Also the people in Hosea’s day were constantly misapplying God’s Word and those negative parts must be talking about the Gentiles and not the nation of Israel (Hosea 8:12). So God gave a double meaning to His prophecy through Hosea – “I will call those who were not My people, ‘My people,’ and her who was not beloved, ‘Beloved.’ And it shall be that in the place where it was said to them, ‘You are not my people,’ there they shall be called sons of the living God.’” God was going to include the Gentiles in His offer of free mercy. The gospel is inclusive – it is not just for undeserving Jews but also for undeserving Gentiles.

The Gospel is inclusive – it demonstrates God’s grace and mercy as He saves undeserving sinners and it demonstrates God’s righteousness as He shows no favoritism for any one group of people. For many, many years it seemed as though God didn’t care for anyone except the Jews. They were His chosen people and the majority of the people in the world at that time were separate from Christ, excluded from the commonwealth of Israel, and strangers to the covenants of promise, having no hope and without God in the world (Ephesians 2:12). While all the nation of Israel wasn’t being saved because not all had faith, most of the people in the world who were being saved were coming from that nation. Very few Gentiles were saved until the Gospel had gone to the Jew first and then it went to the Greek.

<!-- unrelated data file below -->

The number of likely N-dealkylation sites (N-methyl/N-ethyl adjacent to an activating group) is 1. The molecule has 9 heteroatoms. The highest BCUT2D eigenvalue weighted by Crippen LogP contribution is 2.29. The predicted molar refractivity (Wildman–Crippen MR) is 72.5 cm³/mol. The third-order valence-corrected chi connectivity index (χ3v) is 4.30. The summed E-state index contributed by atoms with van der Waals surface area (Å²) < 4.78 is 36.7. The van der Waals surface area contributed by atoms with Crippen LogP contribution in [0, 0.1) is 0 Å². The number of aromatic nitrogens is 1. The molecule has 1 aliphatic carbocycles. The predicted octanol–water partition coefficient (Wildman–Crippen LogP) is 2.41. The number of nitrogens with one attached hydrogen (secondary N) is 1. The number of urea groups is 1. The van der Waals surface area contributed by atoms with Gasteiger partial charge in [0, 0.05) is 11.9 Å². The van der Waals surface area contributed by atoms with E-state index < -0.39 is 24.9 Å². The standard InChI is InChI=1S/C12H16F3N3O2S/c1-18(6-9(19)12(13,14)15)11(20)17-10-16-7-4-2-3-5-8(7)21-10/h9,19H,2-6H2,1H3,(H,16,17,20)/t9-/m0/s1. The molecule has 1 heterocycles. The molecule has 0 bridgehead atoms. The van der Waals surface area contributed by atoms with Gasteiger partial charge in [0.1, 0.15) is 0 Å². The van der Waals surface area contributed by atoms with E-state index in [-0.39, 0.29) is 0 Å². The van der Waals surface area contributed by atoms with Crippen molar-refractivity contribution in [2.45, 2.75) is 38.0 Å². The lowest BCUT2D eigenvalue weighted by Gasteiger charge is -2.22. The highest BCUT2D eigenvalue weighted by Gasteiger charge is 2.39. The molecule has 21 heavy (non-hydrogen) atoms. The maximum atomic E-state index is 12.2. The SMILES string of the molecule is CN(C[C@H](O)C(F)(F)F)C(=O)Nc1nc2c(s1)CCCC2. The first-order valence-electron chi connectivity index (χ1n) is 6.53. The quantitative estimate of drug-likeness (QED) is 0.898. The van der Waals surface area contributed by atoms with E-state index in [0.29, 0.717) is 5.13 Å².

Just as the Old Testament prophets had prophesied of the inclusion of the Gentiles in God’s plan of salvation, they also prophesied of the reversal of God’s order of salvation. The Jews were going to reject their Messiah and because of this the kingdom of God was going to be taken away from them and given to a people producing the fruit of it (see Matthew 21:42-43). Not only was God going to graciously include the Gentiles in His plan of salvation, He was also going to give them the main responsibility of spreading the Gospel – until the time of the Gentiles be complete (Luke 21:24 and Romans 11:25).

We see the beginning movement and fulfillment of the taking away of the kingdom of God from the Jews and the giving of it to the Gentiles by God’s gracious inclusion of them in His kingdom in the book of Acts. Specifically we see when the Gentiles were beginning to be included when Peter preached to Cornelius. Then a Pharisee, Saul of Tarsus, persecuted the Jewish Christians and they were scattered throughout the Roman Empire. Some went to Antioch and were speaking the gospel to Jews only. Then some men of Cyprus and Cyrene began speaking to the Greeks “and a large number who believed turned to the Lord” (Acts 11:19-21). Saul of Tarsus was saved by the Lord and he became Paul the apostle to the Gentiles (Acts 9). Paul began his first missionary journey from the church in Antioch (Acts 13). Everywhere Paul went he preached to the Jew first and then to the Greek. The majority of the Jews rejected his message but many of the Gentiles received it. Whenever the Jews would reject the message of salvation by grace Paul would turn to the Gentiles. We read in Acts 13:48 about the Gentiles hearing the good news that God saves by grace and had included them in the plan of salvation – “When the Gentiles heard this, they began rejoicing and glorifying the word of the Lord; and as many as had been appointed to eternal life believed.”